I also struggle with depression. Depression is just one of several issues that can coincide with Asperger’s Syndrome.  I am well aware that Depression lies. In my case, I’m medicated.  My “Happy Pills” help me to keep my emotions level.  I’m blessed to have an amazing support system.  My husband picks up the slack around the house when I’m struggling to keep myself together. He’s always there to talk me through the worst of it.  A few weeks ago, I hit a rough patch where I just had too many feels.  He let me rant, rave, and cry.  My mom is amazing, and has talked me through some tough spots, and reminds me that I need to take care of the one that needs me most at the moments, and sometimes, that’s me.  My family has always been ready to pitch in and lend a hand when I need them, just as I do for them when they need help.

When I see people declaring that we need restrict the rights of the “mentally ill”, I get concerned. Ya’ll are talking about me. As I told Dana, I believe the real conversation needs to be the value of life. America no longer values life. As long as we continue to treat life as disposable, these types of tragic events will continue. 

 

Blessed Beyond Comprehension. Part 4.

If you aren’t caught up yet, check out Part 1, Part 2, and Part 3 – then come back here.  I’ll wait.

While we were waiting to hear from our lender not just about approving the sale, but also about how much of the deficiency we would have to pay back, we got a call from my Uncle.  He sent us a check to help with moving expenses and let me know that the final settlement from my Grandmother’s estate would be coming through in a few days.  Wouldn’t you know it, the settlement check covered the truck rental exactly.  Yet another blessing from God, we had the money to move, without drawing more out of our meager savings.

Tony put in a transfer request at work.  In yet another blessing, one of the two stores he requested responded within the hour that they were desperately in need of a furniture guy, and when was the earliest he could get there? We were planning to move the second weekend of May, but knew there was a lot of repair work to be done once we got there, so we gave the start date of June 1.  It was accepted and our plans continued to move along so smoothly that it could only be the hand of God.

Then we got the letter from the lender, about 5 days early.  Not only had they approved the sale of the home, but they had also completely forgiven the deficiency!  It was a miracle from the Lord!  We had become only the second client of Advance Short Sale Service to have the deficiency forgiven by our particular lender. We would be walking away from the house debt free.  Let me say that again.  DEBT. FREE.

I cried when we got that news, or I would have if crying didn’t give me a migraine. It was such a relief, like a 50 pound weight being lifted off your back after you’ve carried it uphill for weeks on end.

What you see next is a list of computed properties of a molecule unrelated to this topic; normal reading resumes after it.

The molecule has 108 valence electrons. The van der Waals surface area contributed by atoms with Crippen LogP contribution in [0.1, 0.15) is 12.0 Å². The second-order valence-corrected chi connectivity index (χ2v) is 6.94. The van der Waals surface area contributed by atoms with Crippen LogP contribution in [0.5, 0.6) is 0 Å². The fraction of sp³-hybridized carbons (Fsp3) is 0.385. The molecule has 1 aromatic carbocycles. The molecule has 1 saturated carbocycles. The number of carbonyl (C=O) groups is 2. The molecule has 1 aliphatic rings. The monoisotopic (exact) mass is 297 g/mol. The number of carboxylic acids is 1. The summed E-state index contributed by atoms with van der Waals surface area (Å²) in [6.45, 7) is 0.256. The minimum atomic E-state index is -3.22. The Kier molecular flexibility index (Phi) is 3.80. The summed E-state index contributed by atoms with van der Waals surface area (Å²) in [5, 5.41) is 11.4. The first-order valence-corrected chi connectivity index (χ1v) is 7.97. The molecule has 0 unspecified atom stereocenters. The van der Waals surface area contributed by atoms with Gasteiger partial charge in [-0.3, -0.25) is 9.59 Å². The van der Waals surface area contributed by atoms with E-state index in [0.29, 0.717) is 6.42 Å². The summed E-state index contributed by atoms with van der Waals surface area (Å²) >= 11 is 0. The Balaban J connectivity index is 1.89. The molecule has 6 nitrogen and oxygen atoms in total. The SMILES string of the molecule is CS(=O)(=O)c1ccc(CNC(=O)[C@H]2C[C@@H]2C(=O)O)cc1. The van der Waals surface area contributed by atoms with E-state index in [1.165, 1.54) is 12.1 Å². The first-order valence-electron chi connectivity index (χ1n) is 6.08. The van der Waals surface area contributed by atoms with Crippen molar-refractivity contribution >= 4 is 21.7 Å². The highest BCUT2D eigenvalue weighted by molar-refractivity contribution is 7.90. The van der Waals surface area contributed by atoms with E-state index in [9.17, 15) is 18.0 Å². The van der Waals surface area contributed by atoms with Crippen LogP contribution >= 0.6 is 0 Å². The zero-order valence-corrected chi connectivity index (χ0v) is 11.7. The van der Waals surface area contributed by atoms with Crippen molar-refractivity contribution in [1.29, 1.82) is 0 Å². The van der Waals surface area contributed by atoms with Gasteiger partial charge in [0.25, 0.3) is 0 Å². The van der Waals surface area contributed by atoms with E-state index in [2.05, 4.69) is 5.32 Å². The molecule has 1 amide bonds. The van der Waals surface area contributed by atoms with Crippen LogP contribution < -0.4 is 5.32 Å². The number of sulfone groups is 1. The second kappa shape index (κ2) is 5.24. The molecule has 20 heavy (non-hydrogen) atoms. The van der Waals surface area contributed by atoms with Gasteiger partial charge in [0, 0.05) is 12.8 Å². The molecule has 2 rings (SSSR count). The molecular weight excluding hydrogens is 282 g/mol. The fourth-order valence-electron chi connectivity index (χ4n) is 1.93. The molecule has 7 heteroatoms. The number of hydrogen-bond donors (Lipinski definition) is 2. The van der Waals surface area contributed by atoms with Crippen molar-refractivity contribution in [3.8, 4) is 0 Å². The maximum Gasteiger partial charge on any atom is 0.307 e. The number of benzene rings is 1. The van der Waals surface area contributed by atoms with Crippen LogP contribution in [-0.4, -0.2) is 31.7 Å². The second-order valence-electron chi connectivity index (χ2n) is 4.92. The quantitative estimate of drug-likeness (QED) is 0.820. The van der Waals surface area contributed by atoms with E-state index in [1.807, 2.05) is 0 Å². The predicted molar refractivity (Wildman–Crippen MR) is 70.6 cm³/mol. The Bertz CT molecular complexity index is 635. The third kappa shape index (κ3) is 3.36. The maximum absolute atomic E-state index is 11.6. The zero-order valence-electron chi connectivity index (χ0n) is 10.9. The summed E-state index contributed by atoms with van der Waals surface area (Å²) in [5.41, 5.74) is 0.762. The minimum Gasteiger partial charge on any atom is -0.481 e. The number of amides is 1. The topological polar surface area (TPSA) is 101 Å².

We got word that Closing wouldn’t actually happen until the end of May, but proceeded with our plans because we had already lined everything up, and mom had already gotten a couple of guys from the church to help us unpack the truck.  Thing was, we couldn’t schedule the utilities to be shut off.  Instead, the buyer agreed to switch the utilities into his name, meaning we would NOT have to pay disconnect fees, & he wouldn’t have to pay connection fees.  Win for both of us, so of course we said yes.

In the end, we made our way to my mom’s house, and spent a few weeks making it home.  There’s still some work to be done, but we continue to be blessed. With the move, we gained an amazing church that support special needs kids amazingly well, and really listens to the kids and the families.  The store management has already recognized my husband’s hard work and has taken steps to get him the maximum hours allowed.  We also got much closer to my middle sister and her kids, who love to play with their cousins.  Mom got a membership to the local pool, so the kids are finally learning to swim.  And in the midst of it all, I had a problem with my website, and a good friend who works for my new hosting company, Arvixe, looked out for me and moved my site to a better server.

Throughout this whole process, everything went so smoothly, and all of the pieces just clicked into place so easily. It could only be the Hand of God, directing us, and leading us all along the way.  While the living situation isn’t the most ideal, and it was hard to lose the home we had poured our blood, sweat, and tears into for seven years, there is no doubt in my mind that we are right where God wants us for whatever reason.  There is no other explanation for the shower of blessings that got us here.

I’d like to thank everyone who helped us and prayed for us throughout this whole ordeal.  God is amazing, and He can work miracles. He did for us many times over.

Blessed Beyond Comprehension. Part 3.

Quick recap – we were losing the house & almost broke, but we had a place to go and a great realtor who we trusted.  However, we had no showings, a poor housing market, and a bad economy.  But the blessings God had in store for us were just beginning.

Original image from West U Methodist's website.

Have you tithed this week?